On Wednesday, the new Apple Watch features and design were revealed by Apple COO Jeff Williams, who is often described as CEO Tim Cook's right-hand man.
Apple COO Jeff Williams. (Kif Leswing)
Unlike some of Apple's other presenters, he's not an engineer or a marketer — he's an operations whiz, a businessman who specializes in ensuring that millions of complicated computers are manufactured and shipped so that they are in stores on time.
He's also in charge of Apple's burgeoning health department. And Wednesday's presentation was all about how Apple Watch can help a wearer live a more healthy life.
But the device's new features aren't just about helping you track a workout, or reminding you to take a second to breathe deeply, like current models. Apple is going a step beyond, actually detecting when something is wrong before you even know it.
For example, Apple Watch now has fall detection. Many aging seniors wear bracelets that can call 911 or a loved one when they take a nasty fall and can't get up, like those advertised by Life Alert. Now, the Apple Watch can do that, too. It remains to be seen whether seniors will embrace the iPhone, which is still required to use an Apple Watch, or whether they'll love the idea of charging an Apple Watch on a regular basis, which they don't have to do with dedicated monitoring devices. But now there's a reason for seniors to get an Apple Watch that's not related to working out, or to getting notifications from iPhone apps — features that younger users may love, but that could alienate an older, less tech-savvy generation.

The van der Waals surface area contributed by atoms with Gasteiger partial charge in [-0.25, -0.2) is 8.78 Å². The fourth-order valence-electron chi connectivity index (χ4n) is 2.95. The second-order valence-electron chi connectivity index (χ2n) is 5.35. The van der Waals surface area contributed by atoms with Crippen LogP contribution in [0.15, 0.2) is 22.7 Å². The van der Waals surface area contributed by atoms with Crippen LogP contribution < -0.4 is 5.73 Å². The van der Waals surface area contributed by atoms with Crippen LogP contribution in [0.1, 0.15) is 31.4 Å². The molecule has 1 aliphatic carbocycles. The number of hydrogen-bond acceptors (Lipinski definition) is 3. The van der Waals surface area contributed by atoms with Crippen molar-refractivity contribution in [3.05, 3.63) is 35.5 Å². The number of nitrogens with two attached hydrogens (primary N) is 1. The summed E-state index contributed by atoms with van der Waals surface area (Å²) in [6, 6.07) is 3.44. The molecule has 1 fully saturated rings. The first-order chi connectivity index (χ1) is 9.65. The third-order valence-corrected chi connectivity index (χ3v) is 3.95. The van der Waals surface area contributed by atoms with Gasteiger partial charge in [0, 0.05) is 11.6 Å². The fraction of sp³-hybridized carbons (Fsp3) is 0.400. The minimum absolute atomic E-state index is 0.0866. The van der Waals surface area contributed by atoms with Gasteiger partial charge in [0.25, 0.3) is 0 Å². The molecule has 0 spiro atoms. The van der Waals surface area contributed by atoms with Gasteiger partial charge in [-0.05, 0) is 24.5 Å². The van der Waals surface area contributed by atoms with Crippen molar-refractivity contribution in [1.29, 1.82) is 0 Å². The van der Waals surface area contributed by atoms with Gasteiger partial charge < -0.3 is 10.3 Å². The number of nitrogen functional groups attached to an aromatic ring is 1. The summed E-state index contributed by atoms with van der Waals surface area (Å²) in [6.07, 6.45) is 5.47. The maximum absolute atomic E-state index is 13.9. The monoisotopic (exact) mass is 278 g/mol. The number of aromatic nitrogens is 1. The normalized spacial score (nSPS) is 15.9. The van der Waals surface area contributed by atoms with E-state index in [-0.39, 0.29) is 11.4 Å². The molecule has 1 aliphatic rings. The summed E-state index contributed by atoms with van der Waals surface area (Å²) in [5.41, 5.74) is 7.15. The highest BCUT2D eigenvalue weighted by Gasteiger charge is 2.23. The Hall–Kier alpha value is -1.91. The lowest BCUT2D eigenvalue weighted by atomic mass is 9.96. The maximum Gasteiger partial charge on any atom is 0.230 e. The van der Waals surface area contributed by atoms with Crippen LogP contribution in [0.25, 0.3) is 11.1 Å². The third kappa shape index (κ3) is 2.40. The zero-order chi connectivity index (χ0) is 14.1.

The other new feature is a built-in ECG reader, or the gold standard that doctors rely on to detect heart issues. Apple is careful — most likely because of regulatory pressure — to say the Apple Watch's new ECG scanner can only tell a user they might want to go to to a doctor, not diagnose an issue, but that's still what most people need from a health gadget: an early warning system. This means that the Apple Watch isn't really about the burgeoning smartwatch space, but rather a slice of the $3.3 trillion spent on healthcare annually
, one of the few markets in the world that's still worth the notice of Apple and its vaunted $1 trillion valuation.
Apple faces a new marketing challenge
That's not to say that Apple Watch doesn't face issues.
One was clear from Williams' jokey line on stage: "People in general don't like things that are medical. This kind of makes you want to take an ECG," he said, referring to a new heart animation on the watch.
He's right: People don't want to think about death, or sickness.
As one venture capitalist who attended the launch observed to Business Insider: If you look at Apple's advertisements for the Apple Watch, they all feature young people having fun. But if the Apple Watch is to become material to Apple's massive bottom line, it's going to be used by many different demographics and groups, including the infirm, which could tarnish the cool, fashion-adjacent image that Apple has spent millions creating.
Plus, health is a very highly regulated industry, which poses potential issues for a company that sometimes strains the truth in its marketing — I'm not sure the FDA likes when health devices are called "magical" and the "best we've ever done" during widely watched keynotes.
Still: In terms of Apple's technology ambitions, it's clear that the Apple Watch is where it's happening. It's where Apple is making the most improvements in miniaturisation, in materials, in new kinds of sensors, new kinds of experiences — and new kinds of customers.
The Apple Watch represents the future of Apple as a tech company.
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